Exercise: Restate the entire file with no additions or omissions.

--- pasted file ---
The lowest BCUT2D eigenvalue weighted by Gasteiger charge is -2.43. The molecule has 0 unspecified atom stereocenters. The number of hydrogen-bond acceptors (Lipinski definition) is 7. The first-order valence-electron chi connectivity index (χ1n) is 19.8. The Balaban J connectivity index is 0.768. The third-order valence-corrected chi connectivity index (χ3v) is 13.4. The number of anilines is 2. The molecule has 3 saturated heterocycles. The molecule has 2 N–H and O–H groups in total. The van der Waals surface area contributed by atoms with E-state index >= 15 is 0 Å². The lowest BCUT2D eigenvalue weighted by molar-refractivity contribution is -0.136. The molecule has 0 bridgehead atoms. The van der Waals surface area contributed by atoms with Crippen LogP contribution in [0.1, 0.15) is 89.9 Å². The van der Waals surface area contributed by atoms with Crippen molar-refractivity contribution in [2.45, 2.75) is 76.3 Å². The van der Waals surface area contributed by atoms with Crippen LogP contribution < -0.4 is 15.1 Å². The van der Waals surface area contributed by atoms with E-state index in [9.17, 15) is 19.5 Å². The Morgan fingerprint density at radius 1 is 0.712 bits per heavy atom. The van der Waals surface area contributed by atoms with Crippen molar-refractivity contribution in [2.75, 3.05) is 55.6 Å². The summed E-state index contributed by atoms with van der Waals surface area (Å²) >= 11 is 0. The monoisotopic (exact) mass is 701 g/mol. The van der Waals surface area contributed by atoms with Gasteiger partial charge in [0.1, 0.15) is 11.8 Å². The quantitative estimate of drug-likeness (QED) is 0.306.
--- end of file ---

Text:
The lowest BCUT2D eigenvalue weighted by Gasteiger charge is -2.43. The molecule has 0 unspecified atom stereocenters. The number of hydrogen-bond acceptors (Lipinski definition) is 7. The first-order valence-electron chi connectivity index (χ1n) is 19.8. The Balaban J connectivity index is 0.768. The third-order valence-corrected chi connectivity index (χ3v) is 13.4. The number of anilines is 2. The molecule has 3 saturated heterocycles. The molecule has 2 N–H and O–H groups in total. The van der Waals surface area contributed by atoms with E-state index >= 15 is 0 Å². The lowest BCUT2D eigenvalue weighted by molar-refractivity contribution is -0.136. The molecule has 0 bridgehead atoms. The van der Waals surface area contributed by atoms with Crippen LogP contribution in [0.1, 0.15) is 89.9 Å². The van der Waals surface area contributed by atoms with Crippen molar-refractivity contribution in [2.45, 2.75) is 76.3 Å². The van der Waals surface area contributed by atoms with Crippen LogP contribution < -0.4 is 15.1 Å². The van der Waals surface area contributed by atoms with E-state index in [9.17, 15) is 19.5 Å². The Morgan fingerprint density at radius 1 is 0.712 bits per heavy atom. The van der Waals surface area contributed by atoms with Crippen molar-refractivity contribution in [2.75, 3.05) is 55.6 Å². The summed E-state index contributed by atoms with van der Waals surface area (Å²) >= 11 is 0. The monoisotopic (exact) mass is 701 g/mol. The van der Waals surface area contributed by atoms with Gasteiger partial charge in [0.1, 0.15) is 11.8 Å². The quantitative estimate of drug-likeness (QED) is 0.306.